Undergraduates Celebrate Second Consecutive Virtual Housing Day


Dean of Students Office Discusses Housing Day, Anti-Racism Goals


Renowned Cardiologist and Nobel Peace Prize Winner Bernard Lown Dies at 99


Native American Nonprofit Accuses Harvard of Violating Federal Graves Protection and Repatriation Act


U.S. Reps Assess Biden’s Progress on Immigration at HKS Event

Medical School Launches Opioid Online Learning Course for Educators

The main quad at Harvard Medical School.
The main quad at Harvard Medical School.
By Michelle G. Kurilla and Tamar Sarig, Crimson Staff Writers


The main quad at Harvard Medical School.
The main quad at Harvard Medical School. By Krystal K. Phu

Harvard Medical School faculty and staff collaborated with the American Federation of Teachers to release an online course earlier this month that aims to educate the union's more than 1.7 million affiliates on the opioid crisis.

The course, called “Combating the Opioid Crisis: AFT Responds,” is an updated version of “OpioidX,” an e-learning course initially created by the Harvard Medical School in 2017 as a free public educational tool.

Catherine Finn, the deputy editor of Harvard Health Publishing and executive producer of OpioidX, said the original version of the course featured a wide range of expertise, with personal stories from Harvard faculty members, patients, and members of law enforcement.

She said the class is a "novel course" because it is largely a video-based narrative course.

“I chose that because I am very interested in health literacy,” Finn said. “I think people’s stories and video-based materials really impact people especially if it is the medium that people are used to.”

OpioidX was released through HarvardX, an initiative that allows the public to take online courses crafted by Harvard faculty.

Michael F. Bierer ’79, an assistant professor at the Medical School and a physician at Massachusetts General Hospital, made guest appearances in the video lessons to discuss the distinction between opioid addiction and physical dependence. As an addiction specialist, he said he sees the course not only as an educational opportunity but as a step in the fight against the “stigma” and “shame” that surround the discussion of opioids.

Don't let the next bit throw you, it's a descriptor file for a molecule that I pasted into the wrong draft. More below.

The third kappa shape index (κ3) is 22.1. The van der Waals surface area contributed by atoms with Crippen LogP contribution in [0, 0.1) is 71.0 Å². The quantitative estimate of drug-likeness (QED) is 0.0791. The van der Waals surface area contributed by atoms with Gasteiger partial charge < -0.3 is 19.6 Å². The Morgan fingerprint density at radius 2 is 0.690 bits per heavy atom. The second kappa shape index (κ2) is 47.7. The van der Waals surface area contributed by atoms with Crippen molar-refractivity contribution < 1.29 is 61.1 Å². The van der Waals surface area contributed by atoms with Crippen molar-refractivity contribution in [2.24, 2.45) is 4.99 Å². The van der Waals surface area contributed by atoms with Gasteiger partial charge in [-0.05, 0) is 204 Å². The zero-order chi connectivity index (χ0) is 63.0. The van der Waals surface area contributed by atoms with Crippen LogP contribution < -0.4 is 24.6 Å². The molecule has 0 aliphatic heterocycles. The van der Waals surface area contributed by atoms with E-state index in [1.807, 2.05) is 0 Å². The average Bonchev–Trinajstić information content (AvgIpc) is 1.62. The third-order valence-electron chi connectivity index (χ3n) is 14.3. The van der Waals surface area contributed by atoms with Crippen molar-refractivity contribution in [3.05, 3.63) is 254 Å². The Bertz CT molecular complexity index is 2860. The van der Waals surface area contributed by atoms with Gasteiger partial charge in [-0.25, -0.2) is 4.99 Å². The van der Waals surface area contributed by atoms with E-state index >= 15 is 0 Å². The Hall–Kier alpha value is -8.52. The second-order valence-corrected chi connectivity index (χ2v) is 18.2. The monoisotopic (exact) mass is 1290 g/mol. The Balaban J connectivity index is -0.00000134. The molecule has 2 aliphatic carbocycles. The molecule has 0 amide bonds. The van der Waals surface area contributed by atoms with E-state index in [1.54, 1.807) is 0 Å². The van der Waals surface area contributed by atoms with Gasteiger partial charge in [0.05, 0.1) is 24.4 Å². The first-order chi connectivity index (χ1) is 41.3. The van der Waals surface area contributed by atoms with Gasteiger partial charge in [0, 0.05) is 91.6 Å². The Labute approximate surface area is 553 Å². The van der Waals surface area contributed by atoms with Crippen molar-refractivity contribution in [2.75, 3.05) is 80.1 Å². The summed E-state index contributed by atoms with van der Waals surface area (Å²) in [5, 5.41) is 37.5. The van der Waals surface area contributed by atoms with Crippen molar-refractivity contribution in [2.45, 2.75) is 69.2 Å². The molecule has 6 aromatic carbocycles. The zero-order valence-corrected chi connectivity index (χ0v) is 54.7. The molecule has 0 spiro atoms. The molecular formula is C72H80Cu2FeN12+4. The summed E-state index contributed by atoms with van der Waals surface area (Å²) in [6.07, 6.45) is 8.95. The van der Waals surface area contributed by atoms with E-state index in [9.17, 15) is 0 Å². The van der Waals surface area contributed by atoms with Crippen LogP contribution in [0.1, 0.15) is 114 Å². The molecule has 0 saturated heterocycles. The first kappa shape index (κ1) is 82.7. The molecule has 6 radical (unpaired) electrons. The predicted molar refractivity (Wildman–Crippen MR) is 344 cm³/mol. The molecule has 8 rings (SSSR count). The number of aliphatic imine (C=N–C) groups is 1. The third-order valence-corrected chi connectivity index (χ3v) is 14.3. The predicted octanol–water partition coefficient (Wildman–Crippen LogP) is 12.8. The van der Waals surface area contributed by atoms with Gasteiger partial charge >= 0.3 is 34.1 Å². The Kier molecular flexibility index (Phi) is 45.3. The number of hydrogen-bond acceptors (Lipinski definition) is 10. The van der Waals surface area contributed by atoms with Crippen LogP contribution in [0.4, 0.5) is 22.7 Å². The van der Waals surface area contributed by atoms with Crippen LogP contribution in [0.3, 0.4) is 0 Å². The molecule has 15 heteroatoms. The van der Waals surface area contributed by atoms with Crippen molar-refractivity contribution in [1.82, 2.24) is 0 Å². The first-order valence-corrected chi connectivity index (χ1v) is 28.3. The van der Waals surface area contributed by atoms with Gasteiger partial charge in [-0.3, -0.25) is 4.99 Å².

“It's sad that there is such pessimism about management of this disease, and that pessimism as well as stigma and judgmental society is keeping people away from care,” Bierer said.

The medical school decided to re-launch the couse in April 2018 following its initial success. More than 24,000 people have registered since the launch of the first iteration of the course, according to Finn.

The AFT course's content closely resembles the material covered in OpioidX. Finn said some elements were adapted, however, to fit the needs of the union's members — teachers, school nurses, and other staff in both traditional and non-traditional academic settings.

AFT president Randi Weingarten discussed the central role education plays in addressing the opioid crisis in a press release announcing the new course.

“Opioid addiction is a crisis of epidemic proportions. Amidst the horrible reality that Americans are more likely to die from opioid overdoses than car accidents, education is a key first step in making sure our communities have the information they need to treat and prevent addiction and overdose,” Weingarten said.

She said the course would benefit members across elementary, high school, and higher education as they face these challenges in their everyday work.

Bertha K. Madras, a Medical School professor who served on President Donald Trump’s Commission on Combating Drug Addiction and the Opioid Crisis, and whose work for the commission greatly influenced the online course’s curriculum, stressed the importance of helping teachers respond to the crisis.

“Many people fall through the cracks and do not have this issue addressed by the medical community, by the healthcare community,” Madras said. “It is critical to educate teachers that are going to educate students, and also form a nucleus of informed people that can educate parents, because parents are very important.”

Correction: Feb. 7, 2019

A previous version of this article incorrectly stated more than 24,000 people registered for the first iteration of the course. In fact, more than 24,000 people have registered since the first iteration.

—Staff writer Michelle Kurilla can be reached at

—Staff writer Tamar Sarig can be reached at Follow her on Twitter @tamar_sarig.

Want to keep up with breaking news? Subscribe to our email newsletter.

Harvard Medical SchoolUniversityedXHarvardX